Networx

Posted by Steve Graham | Jun 14, 2011

Flagstone Options for Yard and Patio

Learn how to choose the right flagstone for your property.

konr4d/stock.xchngA flagstone patio is hard to beat for durability and aesthetics, but not all flagstone is created equal. Here is a basic rundown of the range of flagstone options for building pool decks, porches and patios, and other projects.

Flagstone materials

 

Flagstone is a generic term, not a geological term. It refers to the shape and aesthetics of landscaping rocks, and may cover a wide variety of stone types.

Most real flagstone is simply raw, quarried sandstone, a widely available sedimentary rock composed mainly of quartz and feldspar. Standard colors include gray, white, brown, red and pink.

Slate and limestone are less common sources of flagstone, but they may offer different colors than sandstone. Not all colors are available locally in all areas, so you may have to pay a premium for a specific color that matches the home and other landscaping features. For example, red sandstone is ubiquitous in the southwestern United States, but blue flagstone may be harder to find. On the other hand, so-called Pennsylvania bluestone (also not a geological term) is widely available in the northeast, but red sandstone may be a premium import.

 

All three types of rock have rough, irregular and porous surfaces. This offers good traction, but also can lead to spalling, or the splitting of surface layers when water or ice gets into the rock. Sandstone is least likely to spall. Also, most flagstone can be treated or sealed to reduce spalling. Still, stone must be chosen carefully in harsh climates.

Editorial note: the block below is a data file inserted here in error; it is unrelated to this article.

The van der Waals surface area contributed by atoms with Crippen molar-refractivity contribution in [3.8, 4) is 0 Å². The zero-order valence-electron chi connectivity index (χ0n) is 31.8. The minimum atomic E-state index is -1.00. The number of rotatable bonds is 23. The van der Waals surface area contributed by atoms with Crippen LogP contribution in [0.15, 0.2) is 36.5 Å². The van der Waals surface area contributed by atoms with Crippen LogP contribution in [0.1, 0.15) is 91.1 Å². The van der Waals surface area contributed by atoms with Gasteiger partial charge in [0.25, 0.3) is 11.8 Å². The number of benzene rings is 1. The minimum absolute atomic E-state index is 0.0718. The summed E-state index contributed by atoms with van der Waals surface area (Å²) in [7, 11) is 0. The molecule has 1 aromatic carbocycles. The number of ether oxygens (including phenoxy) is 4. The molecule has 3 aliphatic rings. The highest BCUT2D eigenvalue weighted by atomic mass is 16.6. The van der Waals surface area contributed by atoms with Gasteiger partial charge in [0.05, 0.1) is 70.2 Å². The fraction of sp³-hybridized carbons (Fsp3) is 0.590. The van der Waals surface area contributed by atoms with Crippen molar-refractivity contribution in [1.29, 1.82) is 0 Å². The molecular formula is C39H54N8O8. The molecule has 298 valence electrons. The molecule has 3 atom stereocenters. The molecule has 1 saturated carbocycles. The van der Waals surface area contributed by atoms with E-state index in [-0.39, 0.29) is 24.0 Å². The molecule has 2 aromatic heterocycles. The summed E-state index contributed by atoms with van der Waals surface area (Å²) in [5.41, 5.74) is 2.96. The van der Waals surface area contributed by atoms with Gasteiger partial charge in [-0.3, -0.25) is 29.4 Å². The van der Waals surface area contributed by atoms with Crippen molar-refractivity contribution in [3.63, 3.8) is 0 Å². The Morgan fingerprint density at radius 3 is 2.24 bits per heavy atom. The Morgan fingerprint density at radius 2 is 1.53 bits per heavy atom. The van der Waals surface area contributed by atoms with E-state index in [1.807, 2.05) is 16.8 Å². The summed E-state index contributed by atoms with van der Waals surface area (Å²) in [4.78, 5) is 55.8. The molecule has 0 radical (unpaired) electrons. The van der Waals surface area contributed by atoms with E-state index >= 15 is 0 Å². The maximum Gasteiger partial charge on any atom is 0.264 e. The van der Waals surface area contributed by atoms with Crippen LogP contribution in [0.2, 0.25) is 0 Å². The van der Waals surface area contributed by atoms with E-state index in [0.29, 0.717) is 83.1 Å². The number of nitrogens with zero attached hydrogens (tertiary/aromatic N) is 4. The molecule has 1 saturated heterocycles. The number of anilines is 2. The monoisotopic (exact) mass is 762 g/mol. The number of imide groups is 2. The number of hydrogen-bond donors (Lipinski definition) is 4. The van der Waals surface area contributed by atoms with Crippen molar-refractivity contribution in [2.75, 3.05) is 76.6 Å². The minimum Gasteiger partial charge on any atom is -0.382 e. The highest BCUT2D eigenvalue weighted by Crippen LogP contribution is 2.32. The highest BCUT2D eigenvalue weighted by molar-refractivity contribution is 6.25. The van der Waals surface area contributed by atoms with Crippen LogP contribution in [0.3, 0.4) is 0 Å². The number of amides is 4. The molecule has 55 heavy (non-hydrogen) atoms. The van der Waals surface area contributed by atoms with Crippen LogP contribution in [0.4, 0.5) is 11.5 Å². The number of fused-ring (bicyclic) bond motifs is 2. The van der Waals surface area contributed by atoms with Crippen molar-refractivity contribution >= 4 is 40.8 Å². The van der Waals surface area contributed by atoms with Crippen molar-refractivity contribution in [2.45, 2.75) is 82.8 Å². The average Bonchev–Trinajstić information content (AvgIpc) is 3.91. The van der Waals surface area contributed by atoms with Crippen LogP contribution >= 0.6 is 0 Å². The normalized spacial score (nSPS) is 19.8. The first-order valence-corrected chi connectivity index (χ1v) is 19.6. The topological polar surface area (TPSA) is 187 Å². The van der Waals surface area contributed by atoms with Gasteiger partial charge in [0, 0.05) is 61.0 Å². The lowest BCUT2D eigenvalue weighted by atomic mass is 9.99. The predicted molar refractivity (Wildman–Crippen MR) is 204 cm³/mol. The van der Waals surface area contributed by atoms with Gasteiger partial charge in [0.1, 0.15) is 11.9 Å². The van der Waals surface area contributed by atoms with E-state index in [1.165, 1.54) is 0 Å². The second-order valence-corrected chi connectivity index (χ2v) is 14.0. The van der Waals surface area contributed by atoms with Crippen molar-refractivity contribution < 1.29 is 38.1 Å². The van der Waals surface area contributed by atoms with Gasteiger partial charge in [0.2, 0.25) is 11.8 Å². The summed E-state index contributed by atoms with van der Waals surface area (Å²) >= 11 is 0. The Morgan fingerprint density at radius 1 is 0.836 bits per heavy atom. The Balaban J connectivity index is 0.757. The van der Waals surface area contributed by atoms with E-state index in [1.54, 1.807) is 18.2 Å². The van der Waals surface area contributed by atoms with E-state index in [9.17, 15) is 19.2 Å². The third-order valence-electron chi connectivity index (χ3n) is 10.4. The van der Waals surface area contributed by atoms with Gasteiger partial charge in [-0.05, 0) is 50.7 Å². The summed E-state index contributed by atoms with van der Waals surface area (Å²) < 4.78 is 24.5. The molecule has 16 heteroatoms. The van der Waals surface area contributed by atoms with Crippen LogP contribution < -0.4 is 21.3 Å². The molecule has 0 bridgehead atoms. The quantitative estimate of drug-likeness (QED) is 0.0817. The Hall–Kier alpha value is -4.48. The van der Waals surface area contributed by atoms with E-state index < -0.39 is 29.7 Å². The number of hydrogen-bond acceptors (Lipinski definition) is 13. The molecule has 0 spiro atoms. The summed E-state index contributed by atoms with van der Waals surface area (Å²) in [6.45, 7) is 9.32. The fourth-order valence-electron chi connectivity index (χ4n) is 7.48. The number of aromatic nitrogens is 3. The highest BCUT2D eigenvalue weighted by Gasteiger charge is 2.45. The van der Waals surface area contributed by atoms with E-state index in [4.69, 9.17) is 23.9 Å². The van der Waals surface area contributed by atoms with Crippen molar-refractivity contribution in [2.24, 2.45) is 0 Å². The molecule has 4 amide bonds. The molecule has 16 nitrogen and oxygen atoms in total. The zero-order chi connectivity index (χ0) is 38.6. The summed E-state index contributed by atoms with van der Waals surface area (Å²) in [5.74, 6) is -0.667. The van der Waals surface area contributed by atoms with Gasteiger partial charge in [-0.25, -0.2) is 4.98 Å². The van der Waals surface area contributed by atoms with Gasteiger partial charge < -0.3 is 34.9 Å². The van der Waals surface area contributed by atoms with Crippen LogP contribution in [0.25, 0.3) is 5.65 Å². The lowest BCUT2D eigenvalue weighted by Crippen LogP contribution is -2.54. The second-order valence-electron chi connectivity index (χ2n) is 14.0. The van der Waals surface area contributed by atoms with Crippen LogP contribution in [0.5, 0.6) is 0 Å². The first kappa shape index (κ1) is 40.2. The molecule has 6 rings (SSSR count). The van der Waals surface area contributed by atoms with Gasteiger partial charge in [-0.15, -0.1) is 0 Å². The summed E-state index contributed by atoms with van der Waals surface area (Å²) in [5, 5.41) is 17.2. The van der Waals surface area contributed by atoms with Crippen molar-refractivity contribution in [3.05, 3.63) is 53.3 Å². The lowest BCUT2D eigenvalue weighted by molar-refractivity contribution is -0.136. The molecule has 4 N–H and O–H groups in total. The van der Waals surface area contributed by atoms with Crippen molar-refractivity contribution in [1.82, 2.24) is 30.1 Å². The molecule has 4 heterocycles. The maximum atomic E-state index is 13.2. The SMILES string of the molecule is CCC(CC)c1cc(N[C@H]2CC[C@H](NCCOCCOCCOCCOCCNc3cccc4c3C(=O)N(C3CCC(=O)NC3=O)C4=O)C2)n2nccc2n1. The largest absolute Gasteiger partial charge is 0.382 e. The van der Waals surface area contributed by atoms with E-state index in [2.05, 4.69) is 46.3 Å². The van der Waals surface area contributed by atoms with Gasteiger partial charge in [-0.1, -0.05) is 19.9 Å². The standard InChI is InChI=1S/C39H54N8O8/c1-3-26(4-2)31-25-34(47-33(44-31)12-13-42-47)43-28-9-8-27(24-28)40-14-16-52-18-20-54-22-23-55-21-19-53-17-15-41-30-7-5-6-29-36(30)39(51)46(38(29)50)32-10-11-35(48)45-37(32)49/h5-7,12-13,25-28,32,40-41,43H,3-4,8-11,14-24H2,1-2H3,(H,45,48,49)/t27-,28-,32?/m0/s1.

Artificial concrete-based flagstone also is available. It is cheaper, and less likely to spall, and can be designed in virtually any color. However, it is also less attractive and less durable. 

 

Flagstone shapes

Flagstone is typically available in irregular shapes or in pre-cut uniform squares and rectangles.

Irregular flagstones are commonly used for casual, natural-looking patios.  Both the surface and the edges are irregular and rough-cut. Prices vary widely around the country, but local rock is available nearly everywhere, and is typically cheaper. Irregular flagstone is typically sold by the ton, and my favorite local landscape supplier here in northern Colorado sells irregular flagstone for $170 to $435 per ton. Pieces smaller than 16 inches are typically sold as steppers, and may be cheaper than large slabs.

Irregular stones are typically set in sand, or sometimes mortar. They are very forgiving for do-it-yourself installers. Because they are irregular and imperfect, they need not be set at the exact right height or location, and need not even be perfectly level.

If selecting irregular flagstones at a quarry or rock supplier, seek out a wide variety of shapes and sizes so you can fit them together like a puzzle and fill any holes or gaps. Also look for blocks with fairly uniform thickness, between two and three inches thick.

Uniform flagstone tiles are typically set in mortar, and used in more formal patios and projects. They are typically sold by the square foot, and prices in northern Colorado range from $7 to $12 per square foot. Uniform tiles are less forgiving, as they must all be lined up more evenly than irregular shapes.

Flagstone patios are relatively easy to build, but very attractive and durable. However, it’s important to start the job right by choosing the best flagstone from among many available options.

Steve Graham is a Hometalk - http://www.hometalk.com - writer.  Read more articles like this one - http://www.networx.com/article/flagstone-options-for-your-yard-and-pati - or get help with your home projects on Hometalk.com.

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